Gambians Back Free Press, Scorn False News, Hate Speech, Afrobarometer Survey
Most Gambians support media freedom in principle but endorse government interference to prevent the publication of false news, hate speech, and views that criticize or insult the president, the latest Afrobarometer survey shows.
An overwhelming majority of Gambians say the media is, in fact, free to do its work without government interference.
Most Gambians get their news from the radio and television, the survey shows, but social media and the Internet are major sources of regular news. At the same time, a majority of citizens blame social media users for knowingly spreading false news.
The Gambia’s media environment has become somewhat less restrictive in recent years, including a 2018 Supreme Court decision that the criminalization of defamation is unconstitutional. The 2021 World Press Freedom Index ranked the Gambia 85th out of 180 countries in media freedom, up to two spots from the previous year.
Key findings in the latest Afrobarometer
Over eight in ten Gambians (46%) say the media is “completely free.” Others (36%) believe it’s “somewhat free” to report and comment on the news without censorship or interference from the government.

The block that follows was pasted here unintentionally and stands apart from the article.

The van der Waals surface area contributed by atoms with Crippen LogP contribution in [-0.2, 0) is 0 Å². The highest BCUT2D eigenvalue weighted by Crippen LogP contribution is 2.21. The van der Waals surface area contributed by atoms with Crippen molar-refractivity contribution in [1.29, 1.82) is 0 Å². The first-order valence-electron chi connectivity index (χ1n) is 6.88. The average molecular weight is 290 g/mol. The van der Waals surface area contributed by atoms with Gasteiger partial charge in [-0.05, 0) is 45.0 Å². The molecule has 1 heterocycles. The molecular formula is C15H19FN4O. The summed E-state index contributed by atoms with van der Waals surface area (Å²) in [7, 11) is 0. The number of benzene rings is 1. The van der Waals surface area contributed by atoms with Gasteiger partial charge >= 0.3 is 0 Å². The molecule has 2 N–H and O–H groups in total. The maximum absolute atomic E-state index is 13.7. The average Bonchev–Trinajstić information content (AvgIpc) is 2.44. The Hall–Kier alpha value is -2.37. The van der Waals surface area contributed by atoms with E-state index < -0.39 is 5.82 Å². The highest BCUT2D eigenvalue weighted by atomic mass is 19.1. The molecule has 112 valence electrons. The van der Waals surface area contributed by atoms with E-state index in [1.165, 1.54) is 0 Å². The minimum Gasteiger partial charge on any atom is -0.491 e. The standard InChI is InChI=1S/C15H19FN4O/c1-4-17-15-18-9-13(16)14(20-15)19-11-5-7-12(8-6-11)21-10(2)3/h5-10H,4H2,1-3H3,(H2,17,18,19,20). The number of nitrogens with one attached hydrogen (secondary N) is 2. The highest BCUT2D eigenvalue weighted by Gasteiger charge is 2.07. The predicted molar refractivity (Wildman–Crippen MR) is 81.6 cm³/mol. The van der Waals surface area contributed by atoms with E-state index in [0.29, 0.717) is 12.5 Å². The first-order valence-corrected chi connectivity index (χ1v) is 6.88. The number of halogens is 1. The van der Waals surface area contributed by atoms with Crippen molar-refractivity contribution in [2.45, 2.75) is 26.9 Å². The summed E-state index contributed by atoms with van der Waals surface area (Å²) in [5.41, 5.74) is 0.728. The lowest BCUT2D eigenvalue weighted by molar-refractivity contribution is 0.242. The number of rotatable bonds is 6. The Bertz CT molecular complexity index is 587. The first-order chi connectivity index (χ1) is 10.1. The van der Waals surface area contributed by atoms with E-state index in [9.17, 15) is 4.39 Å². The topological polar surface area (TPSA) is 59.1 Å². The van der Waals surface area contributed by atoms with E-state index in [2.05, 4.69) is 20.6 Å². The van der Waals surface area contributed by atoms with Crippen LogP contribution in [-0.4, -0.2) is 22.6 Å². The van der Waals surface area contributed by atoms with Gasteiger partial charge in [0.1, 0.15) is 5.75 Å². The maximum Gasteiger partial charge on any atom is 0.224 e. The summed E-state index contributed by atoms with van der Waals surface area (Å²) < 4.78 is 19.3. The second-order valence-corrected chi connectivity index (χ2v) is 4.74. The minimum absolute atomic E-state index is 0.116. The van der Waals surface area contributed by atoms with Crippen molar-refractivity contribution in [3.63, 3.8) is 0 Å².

Three among four Gambians (75%) say they listen to radio news “every day” or “a few times a week,” making radio the country’s most widely used news source. Television is in second place (63%), followed by social media (55%) and the Internet (40%).
More than two-thirds (68%) say the media should be free to publish any views without government control (Figure 3).
However, large majorities say the government should be able to limit or prohibit the sharing of news or information that is false (85%), hate speech (84%), and information or opinions that criticize or insult the president (76%). Four in ten citizens (42%) approve of restrictions against information or opinions that the government disapproves of.
More than eight in 10 citizens (84%) say that social media users spread information that they know is false, including 51% who say they do so “often.”
Majorities also blame politicians and political parties (78%), government officials (63%), and the news media (60%) for at least “sometimes” knowingly spreading false news.
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